Saint Alban-Barthélémy Roe et Thomas Green, prêtres et martyrs
Membre de la Communion anglicane et élève à Cambridge, Alban Roe se convertit au catholicisme. Il poursuivit ses études au séminaire anglais de Douai et devint bénédictin en 1612, dans l'actuel Ampleforth. Pendant vingt-huit ans, il travailla dans la mission anglaise avant d’être arrêté. Après dix-sept années d’incarcération, il fut pendu à Londres-Tyburn, en 1642, sous le roi Charles Ier. Avec lui périt Thomas Green, emprisonné durant quatorze ans.
SOURCE : http://www.paroisse-saint-aygulf.fr/index.php/prieres-et-liturgie/saints-par-mois/icalrepeat.detail/2015/01/21/12540/-/saint-alban-barthelemy-roe-et-thomas-green-pretres-et-martyrs
Saint Alban-Barthélémy Roe
Un des quarante martyrs d'Angleterre (✝ 1642)
Membre de la Communion anglicane et élève à Cambridge, il se convertit au catholicisme. Il poursuivit ses études au séminaire anglais de Douai et devint bénédictin en 1612, dans l'actuel Ampleforth. Pendant 28 ans, il travailla dans la mission anglaise et fut arrêté. Il subit le martyre à Londres-Tyburn, comme tant d'autres.
Il fait partie des Quarante martyrs d'Angleterre et du Pays de Galles qui ont été canonisés en 1970.
À Londres, en 1696, saint Alban Roe, bénédictin, et le bienheureux Thomas Green, prêtres et martyrs. Sous le roi Charles Ier, l’un après dix-sept ans, l’autre après quatorze ans passés en prison, et tous deux d’un âge déjà avancé, furent ensemble pendus pour le Christ au gibet de Tyburn.
English Benedictine martyr, b. in Suffolk, 1583; executed at Tyburn, 21 Jan., 1641. Educated in Suffolk and at Cambridge; he became converted through a visit to a Catholic prisoner at St. Albans which unsettled his religious views. He was admitted as a convictor into the English College at Douai, entered the English Benedictine monastery at Dieulward where he was professed in 1612, and, after ordination, went to the mission in 1615. From 1618 to 1623 he was imprisoned in the New Prison, Maiden Lane, whence he was banished and went to the English Benedictine house at Douai but returned to England after four months. He was again arrested in 1625, and was imprisoned for two months at St. Albans, then in the Fleet whence he was frequently liberated on parole, and finally in Newgate. He was condemned a few days before his execution under the statute 27 Eliz. c. 2, for being a priest. With him suffered Thomas Greene, aged eighty, who on the mission had taken the name of Reynolds. He was probably descended from the Greenes of Great Milton, Oxfordshire, and the Reynoldses of Old Stratford, Warwickshire, and was ordained deacon at Reims in 1590, and priest at Seville. He had lived under sentence of death for fourteen years, and was executed without fresh trial. They were drawn on the same hurdle, where they heard each other's confessions, and were hanged simultaneously on the same gibbet amidst great demonstrations of popular sympathy.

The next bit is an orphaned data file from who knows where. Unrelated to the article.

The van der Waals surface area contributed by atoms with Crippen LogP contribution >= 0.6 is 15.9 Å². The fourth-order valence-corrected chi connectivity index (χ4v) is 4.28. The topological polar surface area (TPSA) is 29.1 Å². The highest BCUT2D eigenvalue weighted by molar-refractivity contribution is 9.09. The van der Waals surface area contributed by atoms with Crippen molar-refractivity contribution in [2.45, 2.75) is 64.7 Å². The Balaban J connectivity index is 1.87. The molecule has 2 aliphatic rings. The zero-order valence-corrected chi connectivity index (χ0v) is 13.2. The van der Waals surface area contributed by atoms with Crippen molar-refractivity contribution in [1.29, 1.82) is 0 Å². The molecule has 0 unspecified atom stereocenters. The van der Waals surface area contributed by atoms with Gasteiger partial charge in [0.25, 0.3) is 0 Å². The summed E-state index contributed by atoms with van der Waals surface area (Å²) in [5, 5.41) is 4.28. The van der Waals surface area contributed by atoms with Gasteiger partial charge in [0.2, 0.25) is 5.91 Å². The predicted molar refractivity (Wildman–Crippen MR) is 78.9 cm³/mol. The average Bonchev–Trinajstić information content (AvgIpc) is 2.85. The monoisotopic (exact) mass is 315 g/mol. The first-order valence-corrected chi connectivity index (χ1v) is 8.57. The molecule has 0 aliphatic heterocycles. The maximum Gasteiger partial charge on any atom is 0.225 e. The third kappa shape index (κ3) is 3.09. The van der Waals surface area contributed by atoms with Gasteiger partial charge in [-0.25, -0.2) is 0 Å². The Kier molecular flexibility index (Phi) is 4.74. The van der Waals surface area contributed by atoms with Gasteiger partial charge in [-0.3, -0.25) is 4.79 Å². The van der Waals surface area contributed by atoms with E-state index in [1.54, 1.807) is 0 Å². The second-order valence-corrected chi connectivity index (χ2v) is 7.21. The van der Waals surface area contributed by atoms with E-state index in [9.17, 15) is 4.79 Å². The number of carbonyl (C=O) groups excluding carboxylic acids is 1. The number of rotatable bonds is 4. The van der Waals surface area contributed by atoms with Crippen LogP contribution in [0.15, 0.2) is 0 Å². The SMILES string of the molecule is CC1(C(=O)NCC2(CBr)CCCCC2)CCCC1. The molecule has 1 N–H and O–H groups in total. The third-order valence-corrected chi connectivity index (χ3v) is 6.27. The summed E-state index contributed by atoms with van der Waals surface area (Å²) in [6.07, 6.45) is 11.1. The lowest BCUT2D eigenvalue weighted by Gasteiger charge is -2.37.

GILLOW, Bibl. Dict. Eng. Cath., III, 36; V, 437; CHALLONER, Missionary Priests, II, nos. 166, 167; POLLEN, Acts of the English Martyrs (London, 1891), 339-43.
Saint Alban Roe
Fr Alban Roe was baptised Bartholomew sometime in 1583, in Suffolk. He attended Cambridge University, and while there experienced something that caused his conversion to Catholicism.
While visiting in St Albans, he heard that a Catholic recusant had been put in prison there for his beliefs, and chose to visit the prisoner, in order to argue him out of his superstitious ways. It did not work out like that, and the Catholic prisoner instead, persuaded Bartholomew that he needed change.
In February 1608 he took up a place in the English College (a seminary) in Douai, eager to become a priest. He was expelled in 1611, however, for criticising the principal.
It so happened that a Benedictine house was given permission to establish itself at Douai in December of 1608, and it seems likely that young Bartholomew was acquainted with it. At any rate, wishing to avoid further embarrassment in Douai, he joined the noviciate at another English monastery, St Lawrence’s at Dieulouard in 1613. Once ordained he went to England where he worked in secret as a priest.
In 1618 however he was imprisoned for being a priest in England - a ‘crime’ which carried the death penalty. Fortunately, he was released by King James I in a general amnesty in 1623 and banished. He returned to England however, and was re-arrested in 1625 and imprisoned in St Alban’s where his adventure had begun so many years before.
Luckily for him, his friends had him removed to the Fleet prison in London where circumstances were much better. Indeed, like many others, he was allowed out into the streets of London by day so long as he gave his word (Fr. ‘parole’ ) that he would return by nightfall. He used his freedom to minister to many.
While King Charles I governed without parliament, no imprisoned priests were executed. When the Long Parliament convened, however, the hangings began again in earnest (20 between 1641 and 1646 including Fr Alban). On the 21st January 1642, he and Fr Thomas Reynolds, a priest in his 80s, offered their last mass and were led to the gallows. They gave each other absolution.
Just before his death, Alban asked the sheriff if his life would be spared if he renounced his Catholic religion and became an Anglican. The sheriff swore he would be spared if he did. Alban then said to all: “See, then, what the crime is for which I am to die, and whether my religion be not my only treason... I wish I had a thousand lives; then would I sacrifice them all for so worthy a cause.” They were allowed to hang until they were dead before being quartered.